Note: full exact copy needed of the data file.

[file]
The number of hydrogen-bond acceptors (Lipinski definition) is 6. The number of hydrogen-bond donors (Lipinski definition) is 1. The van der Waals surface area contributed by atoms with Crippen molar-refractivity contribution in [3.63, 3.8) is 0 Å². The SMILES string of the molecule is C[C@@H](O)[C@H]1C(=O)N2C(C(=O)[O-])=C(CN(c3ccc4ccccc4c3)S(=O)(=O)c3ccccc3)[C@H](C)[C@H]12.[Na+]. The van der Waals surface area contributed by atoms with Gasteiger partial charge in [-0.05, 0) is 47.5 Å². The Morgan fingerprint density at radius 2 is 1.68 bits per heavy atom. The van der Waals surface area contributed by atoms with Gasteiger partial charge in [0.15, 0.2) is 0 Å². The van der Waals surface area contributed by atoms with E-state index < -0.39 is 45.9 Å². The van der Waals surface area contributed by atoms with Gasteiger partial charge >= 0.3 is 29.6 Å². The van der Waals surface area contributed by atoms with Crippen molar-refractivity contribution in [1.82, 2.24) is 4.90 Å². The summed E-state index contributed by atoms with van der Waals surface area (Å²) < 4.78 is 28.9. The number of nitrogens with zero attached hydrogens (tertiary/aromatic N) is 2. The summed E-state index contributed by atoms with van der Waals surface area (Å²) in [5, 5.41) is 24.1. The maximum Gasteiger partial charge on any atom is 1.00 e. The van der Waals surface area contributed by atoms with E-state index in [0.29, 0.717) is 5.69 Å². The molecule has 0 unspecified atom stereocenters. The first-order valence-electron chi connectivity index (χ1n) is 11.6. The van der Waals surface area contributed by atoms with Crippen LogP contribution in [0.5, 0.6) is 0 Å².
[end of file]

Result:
The number of hydrogen-bond acceptors (Lipinski definition) is 6. The number of hydrogen-bond donors (Lipinski definition) is 1. The van der Waals surface area contributed by atoms with Crippen molar-refractivity contribution in [3.63, 3.8) is 0 Å². The SMILES string of the molecule is C[C@@H](O)[C@H]1C(=O)N2C(C(=O)[O-])=C(CN(c3ccc4ccccc4c3)S(=O)(=O)c3ccccc3)[C@H](C)[C@H]12.[Na+]. The van der Waals surface area contributed by atoms with Gasteiger partial charge in [-0.05, 0) is 47.5 Å². The Morgan fingerprint density at radius 2 is 1.68 bits per heavy atom. The van der Waals surface area contributed by atoms with Gasteiger partial charge in [0.15, 0.2) is 0 Å². The van der Waals surface area contributed by atoms with E-state index < -0.39 is 45.9 Å². The van der Waals surface area contributed by atoms with Gasteiger partial charge >= 0.3 is 29.6 Å². The van der Waals surface area contributed by atoms with Crippen molar-refractivity contribution in [1.82, 2.24) is 4.90 Å². The summed E-state index contributed by atoms with van der Waals surface area (Å²) < 4.78 is 28.9. The number of nitrogens with zero attached hydrogens (tertiary/aromatic N) is 2. The summed E-state index contributed by atoms with van der Waals surface area (Å²) in [5, 5.41) is 24.1. The maximum Gasteiger partial charge on any atom is 1.00 e. The van der Waals surface area contributed by atoms with E-state index in [0.29, 0.717) is 5.69 Å². The molecule has 0 unspecified atom stereocenters. The first-order valence-electron chi connectivity index (χ1n) is 11.6. The van der Waals surface area contributed by atoms with Crippen LogP contribution in [0.5, 0.6) is 0 Å².